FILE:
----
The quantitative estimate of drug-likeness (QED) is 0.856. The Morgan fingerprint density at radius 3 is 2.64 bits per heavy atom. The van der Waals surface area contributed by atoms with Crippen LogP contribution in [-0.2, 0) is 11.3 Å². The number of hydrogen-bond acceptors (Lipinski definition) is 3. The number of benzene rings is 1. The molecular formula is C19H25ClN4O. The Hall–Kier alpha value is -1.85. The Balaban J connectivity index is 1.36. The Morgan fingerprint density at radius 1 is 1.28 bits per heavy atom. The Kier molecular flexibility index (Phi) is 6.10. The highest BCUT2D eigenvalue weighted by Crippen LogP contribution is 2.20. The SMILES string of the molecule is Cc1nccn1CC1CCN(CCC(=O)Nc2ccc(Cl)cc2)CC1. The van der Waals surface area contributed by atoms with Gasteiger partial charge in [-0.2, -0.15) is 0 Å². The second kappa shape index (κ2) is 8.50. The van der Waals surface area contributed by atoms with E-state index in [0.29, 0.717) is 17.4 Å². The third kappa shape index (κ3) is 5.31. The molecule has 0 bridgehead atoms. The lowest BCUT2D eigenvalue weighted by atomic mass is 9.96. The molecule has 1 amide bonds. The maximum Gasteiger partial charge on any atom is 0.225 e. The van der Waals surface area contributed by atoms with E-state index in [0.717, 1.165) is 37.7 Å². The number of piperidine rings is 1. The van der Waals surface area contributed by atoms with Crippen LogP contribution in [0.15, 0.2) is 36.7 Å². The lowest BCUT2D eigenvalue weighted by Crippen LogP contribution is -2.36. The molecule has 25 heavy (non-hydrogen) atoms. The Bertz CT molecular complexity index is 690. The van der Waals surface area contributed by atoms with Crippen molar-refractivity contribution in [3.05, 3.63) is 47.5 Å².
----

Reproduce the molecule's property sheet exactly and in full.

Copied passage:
The quantitative estimate of drug-likeness (QED) is 0.856. The Morgan fingerprint density at radius 3 is 2.64 bits per heavy atom. The van der Waals surface area contributed by atoms with Crippen LogP contribution in [-0.2, 0) is 11.3 Å². The number of hydrogen-bond acceptors (Lipinski definition) is 3. The number of benzene rings is 1. The molecular formula is C19H25ClN4O. The Hall–Kier alpha value is -1.85. The Balaban J connectivity index is 1.36. The Morgan fingerprint density at radius 1 is 1.28 bits per heavy atom. The Kier molecular flexibility index (Phi) is 6.10. The highest BCUT2D eigenvalue weighted by Crippen LogP contribution is 2.20. The SMILES string of the molecule is Cc1nccn1CC1CCN(CCC(=O)Nc2ccc(Cl)cc2)CC1. The van der Waals surface area contributed by atoms with Gasteiger partial charge in [-0.2, -0.15) is 0 Å². The second kappa shape index (κ2) is 8.50. The van der Waals surface area contributed by atoms with E-state index in [0.29, 0.717) is 17.4 Å². The third kappa shape index (κ3) is 5.31. The molecule has 0 bridgehead atoms. The lowest BCUT2D eigenvalue weighted by atomic mass is 9.96. The molecule has 1 amide bonds. The maximum Gasteiger partial charge on any atom is 0.225 e. The van der Waals surface area contributed by atoms with E-state index in [0.717, 1.165) is 37.7 Å². The number of piperidine rings is 1. The van der Waals surface area contributed by atoms with Crippen LogP contribution in [0.15, 0.2) is 36.7 Å². The lowest BCUT2D eigenvalue weighted by Crippen LogP contribution is -2.36. The molecule has 25 heavy (non-hydrogen) atoms. The Bertz CT molecular complexity index is 690. The van der Waals surface area contributed by atoms with Crippen molar-refractivity contribution in [3.05, 3.63) is 47.5 Å².